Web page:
@InjectKnown, ...
Parameters: @Manufactured, @Runtime, @Unknown, @DontInject, @DIY,
@Later, ...

> > I think this feature would really shine if you could support factories
> > that can create multiple related objects:
>
> That would probably work okay. One wrinkle is if the factory
> methods return types don't cleanly map to a single implementation
> class.

Interesting problem, indeed. Maybe you can do something like a return
type binding.
ReturnTypeBinding rtb =
bindReturnType(Payment.class).to(RealPayment.class);

bind(PaymentFactory.class).toProvider(FactoryProvider.newFactory(PaymentFactory.class,
rtb));

> Thanks for the feedback Robbie. If you try it out and run into
> any problems, let me know and we'll write a fix!

Will do!

> Cheers,
> Jesse

Thanks,
Robbie

jmou...@gmail.com

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Jun 17, 2007, 6:18:17 AM6/17/07
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Hi Robbie,

Thanks for the suggestions. I like the idea of the both the
constructor annotation and the parameter annotation being similar.
Using one of your examples, maybe something like @FactoryInject and
@FromFactory. I think this might help unfamiliar users realize that
they are related.

As for you second suggestion, what about creating the single-product
factories as normal, then creating a super-factory:

bind(AppleFactory.class).toProvider(FactoryProvider.newFactory(AppleFactory.class,
GoldenDelicious.class));
bind(OrangeFactory.class).toProvider(FactoryProvider.newFactory(OrangeFactory.class,
Tangerine.class));

bind(FruitFactory.class).toProvider(FactoryProvider.combineFactories(AppleFactory.class,
GoldenDelicious.class));

You'd have to write the FruitFactory interface yourself (although it
just be a combination of component factories). The advantage would be
that we wouldn't need to make any changes to Guice itself.

What's the motivation of this combined approach? Having to only
inject one factory instead of several? Does this come up often?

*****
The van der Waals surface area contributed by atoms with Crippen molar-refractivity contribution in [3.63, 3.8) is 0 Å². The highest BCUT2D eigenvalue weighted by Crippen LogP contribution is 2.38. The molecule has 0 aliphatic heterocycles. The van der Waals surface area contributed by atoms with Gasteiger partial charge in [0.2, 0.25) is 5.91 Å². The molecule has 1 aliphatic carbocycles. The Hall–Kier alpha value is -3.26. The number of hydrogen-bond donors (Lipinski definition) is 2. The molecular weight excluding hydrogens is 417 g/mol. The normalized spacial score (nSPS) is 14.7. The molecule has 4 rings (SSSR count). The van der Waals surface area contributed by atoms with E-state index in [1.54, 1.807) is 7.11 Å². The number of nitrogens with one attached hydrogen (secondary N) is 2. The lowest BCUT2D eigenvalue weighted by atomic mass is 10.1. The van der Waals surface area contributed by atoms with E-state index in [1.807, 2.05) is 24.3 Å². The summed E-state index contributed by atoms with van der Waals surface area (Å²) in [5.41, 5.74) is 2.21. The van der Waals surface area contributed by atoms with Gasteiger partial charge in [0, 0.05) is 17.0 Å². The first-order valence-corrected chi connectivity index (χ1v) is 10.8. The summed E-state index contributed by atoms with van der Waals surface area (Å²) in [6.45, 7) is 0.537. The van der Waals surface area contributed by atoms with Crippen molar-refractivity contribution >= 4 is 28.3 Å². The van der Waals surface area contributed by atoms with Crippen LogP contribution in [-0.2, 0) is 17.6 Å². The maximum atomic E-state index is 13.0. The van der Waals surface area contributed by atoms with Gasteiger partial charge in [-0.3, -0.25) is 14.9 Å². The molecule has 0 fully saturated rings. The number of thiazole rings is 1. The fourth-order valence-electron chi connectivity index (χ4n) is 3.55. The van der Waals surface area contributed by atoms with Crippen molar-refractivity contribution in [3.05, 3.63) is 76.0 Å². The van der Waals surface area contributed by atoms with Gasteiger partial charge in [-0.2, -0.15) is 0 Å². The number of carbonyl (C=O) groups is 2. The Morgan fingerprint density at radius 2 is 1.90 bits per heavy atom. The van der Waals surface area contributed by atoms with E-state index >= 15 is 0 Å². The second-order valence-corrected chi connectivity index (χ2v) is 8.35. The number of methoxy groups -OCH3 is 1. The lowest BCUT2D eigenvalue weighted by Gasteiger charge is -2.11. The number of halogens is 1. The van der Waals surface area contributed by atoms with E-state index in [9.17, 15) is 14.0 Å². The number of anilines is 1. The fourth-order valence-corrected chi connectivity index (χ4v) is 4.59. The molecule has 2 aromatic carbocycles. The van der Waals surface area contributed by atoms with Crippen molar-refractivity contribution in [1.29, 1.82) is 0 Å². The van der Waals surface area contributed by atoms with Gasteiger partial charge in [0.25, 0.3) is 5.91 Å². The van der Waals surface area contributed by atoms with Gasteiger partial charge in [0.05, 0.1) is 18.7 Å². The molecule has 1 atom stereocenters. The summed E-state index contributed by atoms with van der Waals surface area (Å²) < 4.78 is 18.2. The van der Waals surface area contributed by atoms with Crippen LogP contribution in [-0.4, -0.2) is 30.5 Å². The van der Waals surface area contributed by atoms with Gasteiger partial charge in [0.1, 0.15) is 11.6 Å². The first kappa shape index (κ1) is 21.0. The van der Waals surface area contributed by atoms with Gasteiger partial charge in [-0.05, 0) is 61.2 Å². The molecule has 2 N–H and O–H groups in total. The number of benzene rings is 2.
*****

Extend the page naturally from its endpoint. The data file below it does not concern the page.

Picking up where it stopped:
Jerome

On Jun 17, 1:50 am, Robbie Vanbrabant <robbie.vanbrab...@gmail.com>
wrote:

Robbie Vanbrabant

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Jun 17, 2007, 9:01:25 AM6/17/07
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I particularly like the FactoryInject and Manufactured combination.

Let me clarify why I proposed the combined Factory thing: In the end,
this factory generation feature is all about saving you from typing
and maintaining some code. To make sure that your boilerplate code
(configuration, interfaces) doesn't outgrow the original issue, I
thought it would be useful to group related objects, as you would if
you were not using Guice at all. Because if you do have related
objects, chances are high that they need the same kind of factory
assistance, and that they will be used together. In theory -- so hold
your horses. I just thought is was worth discussing.

Robbie

Bob Lee

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Jun 17, 2007, 12:05:43 PM6/17/07
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Just to throw out another idea:

 @InjectWithParameters

 public RealPayment(
       CreditService creditService,
       AuthService authService,
       @Parameter Date startDate,
       @Parameter Money amount);
 }

Bob

Dhanji R. Prasanna

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Jun 18, 2007, 10:06:59 AM6/18/07
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@Inject(explicitOnly = true)